The battle for Britain leaving the European Union has proven to be a struggle and a half. But if you think that is bad then what about Europe itself? Since the European Union was formed there has been so much bureaucracy and monopolising of industry and commerce that it has been difficult for Europe to advance itself. I have been looking at ways in which Europe can function better not only without the EU but with less government and more freedom for science and enterprise. The only up is for Europe to look to the stars.
The European Space Agency (ESA) was founded by a group of scientists trying to advance space exploration through intergovernmental cooperation without the need for a big geopolitical bloc. As the space race progressed between the USA and the USSR in the 1960s some scientists in Europe realised that they were missing out on man’s greatest adventure. The trouble was that at the time there was little funding for space science that they could not compete internationally alone.
Most of the scientists in Europe travelled to the United States to work for NASA. In 1958 two scientists called Edoardo Almadi from Italy and Pierre Auger from France met to set up a meeting to lay the foundations for a common Western European space agency. The meeting was attended by representatives from 8 countries including British based Australian physicist Sir Harrie Massey, who would become it’s first chairman. In 1962 they set up two agencies called ELDO and ESRO, which later merged to form ESA in 1975 and started operating with 10 member states.
ESA’s structure works to a treaty laid down by it’s founders. It operates with a legislative body with each nation run by a scientist and a national science administrator of that country and the organisation itself is run by a director general elected by the council every four years. Then there is an executive arm that runs ESA’s scientific and technical operations which includes the science projects, space operations, international collaborations with other space agencies, private enterprise partnerships and other non-governmental activities.
I think ESA has done better progress for Europe scientifically than the EU has done politically and economically. In the time ESA has developed European interests in space and science it has helped to provide opportunities through international collaboration more effectively. By cutting out politics new discoveries have been made that enabled Europe to show it’s creativity shine in the sky. The EU’s draconian policies have to some extent stifled it’s member states ability to make science. But because ESA has no political control from the EU it can do business with America’s space agency NASA.
My favourite accomplishment from ESA is the Cassini – Huygens mission that reached Saturn in 2004. Europe had partly built that mission which consisted of the Huygens space probe. Huygens was investigating Saturn’s largest moon Titan and sent back data that revealed a planet like Earth in a primordial form. It has lakes of liquid methane, an organic compound capable of supporting life. Including a homogenous nitrogen atmosphere in a bright orange colour. This discovery really excited the world and thanks to ESA we made the first landing on an alien moon. Some British built components were also on that flight.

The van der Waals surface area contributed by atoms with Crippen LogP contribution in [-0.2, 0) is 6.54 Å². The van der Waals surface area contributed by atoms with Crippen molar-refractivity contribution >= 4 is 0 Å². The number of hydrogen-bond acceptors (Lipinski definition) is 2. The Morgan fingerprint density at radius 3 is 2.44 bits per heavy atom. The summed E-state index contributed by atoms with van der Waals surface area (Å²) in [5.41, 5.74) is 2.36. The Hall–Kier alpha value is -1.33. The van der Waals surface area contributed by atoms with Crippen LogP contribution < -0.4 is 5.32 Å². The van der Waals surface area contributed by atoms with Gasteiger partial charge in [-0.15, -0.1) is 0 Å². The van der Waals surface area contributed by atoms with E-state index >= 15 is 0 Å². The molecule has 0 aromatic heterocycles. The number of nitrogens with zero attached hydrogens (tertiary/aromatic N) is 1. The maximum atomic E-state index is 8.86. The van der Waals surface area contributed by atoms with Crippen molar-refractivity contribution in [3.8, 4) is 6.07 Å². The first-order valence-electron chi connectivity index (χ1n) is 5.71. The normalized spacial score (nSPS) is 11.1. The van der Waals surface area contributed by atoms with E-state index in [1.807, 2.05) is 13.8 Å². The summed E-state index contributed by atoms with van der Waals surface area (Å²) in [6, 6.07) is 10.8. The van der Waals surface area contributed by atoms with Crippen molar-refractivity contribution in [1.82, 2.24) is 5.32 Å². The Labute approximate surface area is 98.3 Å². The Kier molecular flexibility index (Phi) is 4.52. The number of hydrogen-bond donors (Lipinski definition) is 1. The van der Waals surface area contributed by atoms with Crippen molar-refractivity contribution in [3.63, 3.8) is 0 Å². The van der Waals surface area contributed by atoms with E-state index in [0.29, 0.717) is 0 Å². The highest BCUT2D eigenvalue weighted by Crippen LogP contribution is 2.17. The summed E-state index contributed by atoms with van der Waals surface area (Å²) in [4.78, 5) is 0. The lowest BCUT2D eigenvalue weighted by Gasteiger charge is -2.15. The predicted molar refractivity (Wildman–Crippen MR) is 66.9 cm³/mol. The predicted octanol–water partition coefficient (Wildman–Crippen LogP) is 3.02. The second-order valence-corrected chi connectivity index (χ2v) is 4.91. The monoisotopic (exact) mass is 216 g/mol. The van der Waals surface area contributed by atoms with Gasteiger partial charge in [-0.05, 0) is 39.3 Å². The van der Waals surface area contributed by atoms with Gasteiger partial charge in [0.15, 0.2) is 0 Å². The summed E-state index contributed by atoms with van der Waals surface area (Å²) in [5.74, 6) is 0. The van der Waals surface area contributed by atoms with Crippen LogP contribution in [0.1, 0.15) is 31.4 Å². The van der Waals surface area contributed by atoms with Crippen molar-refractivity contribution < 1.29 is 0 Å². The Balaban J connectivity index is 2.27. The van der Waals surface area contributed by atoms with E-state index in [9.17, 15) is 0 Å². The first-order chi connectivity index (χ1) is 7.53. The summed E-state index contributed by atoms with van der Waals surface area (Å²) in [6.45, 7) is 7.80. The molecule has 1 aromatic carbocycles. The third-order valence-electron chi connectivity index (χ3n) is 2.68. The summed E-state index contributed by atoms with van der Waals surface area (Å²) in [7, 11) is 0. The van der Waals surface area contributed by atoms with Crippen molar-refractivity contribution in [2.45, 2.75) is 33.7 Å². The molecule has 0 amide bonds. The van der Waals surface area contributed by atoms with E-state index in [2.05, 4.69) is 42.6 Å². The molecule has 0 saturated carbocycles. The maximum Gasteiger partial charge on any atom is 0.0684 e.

ESA can make Europe lead the world to a better tomorrow. To make Europe more prosperous it doesn’t need a big political union it needs more freedom and creativity to build and do better. ESA currently has 22 member states and has international partners in things that are more than just space science. The advantage of that is that when Britain leaves the EU it won’t be excluded from ESA’s work. We already contribute to their budget which totals at 5.72 billion euros.
On top of that we have one of ESA’s operations based in Harwell called ECSAT, Tim Peake is still a member of their astronaut corps, there are satellite and spacecraft building facilities across Britain. Britain even part builds Europe’s rocket the Ariane 5 and then later the Ariane 6. ESA is even working with NASA to send humans back to the Moon. America’s future spacecraft Orion has a propulsion module that will be built by ESA. I reckon in the future that will lead to a bargaining chip to allow British and other European astronauts to travel to the Moon.
That’s the beauty of science with small politics: dynamic nations and the preservation of peace through international cooperation.
ESA doesn’t do bloc trade agreements with other nations like the EU, it does Cooperation Agreements. These agreements are a mixture of mutual agreements with other countries and collaboration projects with other countries space agencies. Some of it’s member states have their own space programmes like the UK Space Agency, the French CNES and the Italian ASI. They have a lot less friction in their operations with each other and in their own countries coordinating space science activities. All without the need for a political organisation to run them and why would the need it.
At this moment space science is becoming very trendy and many countries are vying to try and get their own piece of the action. Space technology isn’t even a state funded adventure anymore, it’s now a public and private enterprise with more competition and exciting developments occurring everywhere. Like the Americans, European countries are also doing business with private sector space industrialists like SpaceX and Bigelowe Aerospace. ESA has got it’s own plans to build a lunar base, whereas the EU has got a plan to retract progress and bring every aspect of people’s imaginations under their control.